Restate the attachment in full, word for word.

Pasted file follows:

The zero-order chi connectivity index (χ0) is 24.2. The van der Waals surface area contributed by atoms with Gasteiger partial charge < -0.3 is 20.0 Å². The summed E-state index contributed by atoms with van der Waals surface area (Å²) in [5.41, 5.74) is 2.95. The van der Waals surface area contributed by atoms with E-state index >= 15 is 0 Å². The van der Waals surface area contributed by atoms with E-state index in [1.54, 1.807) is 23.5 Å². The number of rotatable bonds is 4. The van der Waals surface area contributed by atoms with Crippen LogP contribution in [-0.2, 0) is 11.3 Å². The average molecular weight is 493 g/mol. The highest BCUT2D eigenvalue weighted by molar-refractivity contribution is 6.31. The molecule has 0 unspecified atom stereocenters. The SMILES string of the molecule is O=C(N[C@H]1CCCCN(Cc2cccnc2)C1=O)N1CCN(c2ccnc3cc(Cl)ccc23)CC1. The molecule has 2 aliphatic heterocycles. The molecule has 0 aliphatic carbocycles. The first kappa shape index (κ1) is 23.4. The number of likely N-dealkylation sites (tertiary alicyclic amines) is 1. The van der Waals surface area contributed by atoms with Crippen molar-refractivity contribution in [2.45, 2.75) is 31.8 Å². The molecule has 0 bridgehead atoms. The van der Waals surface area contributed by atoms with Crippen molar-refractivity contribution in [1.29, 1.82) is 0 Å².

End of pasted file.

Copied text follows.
The zero-order chi connectivity index (χ0) is 24.2. The van der Waals surface area contributed by atoms with Gasteiger partial charge < -0.3 is 20.0 Å². The summed E-state index contributed by atoms with van der Waals surface area (Å²) in [5.41, 5.74) is 2.95. The van der Waals surface area contributed by atoms with E-state index >= 15 is 0 Å². The van der Waals surface area contributed by atoms with E-state index in [1.54, 1.807) is 23.5 Å². The number of rotatable bonds is 4. The van der Waals surface area contributed by atoms with Crippen LogP contribution in [-0.2, 0) is 11.3 Å². The average molecular weight is 493 g/mol. The highest BCUT2D eigenvalue weighted by molar-refractivity contribution is 6.31. The molecule has 0 unspecified atom stereocenters. The SMILES string of the molecule is O=C(N[C@H]1CCCCN(Cc2cccnc2)C1=O)N1CCN(c2ccnc3cc(Cl)ccc23)CC1. The molecule has 2 aliphatic heterocycles. The molecule has 0 aliphatic carbocycles. The first kappa shape index (κ1) is 23.4. The number of likely N-dealkylation sites (tertiary alicyclic amines) is 1. The van der Waals surface area contributed by atoms with Crippen molar-refractivity contribution in [2.45, 2.75) is 31.8 Å². The molecule has 0 bridgehead atoms. The van der Waals surface area contributed by atoms with Crippen molar-refractivity contribution in [1.29, 1.82) is 0 Å².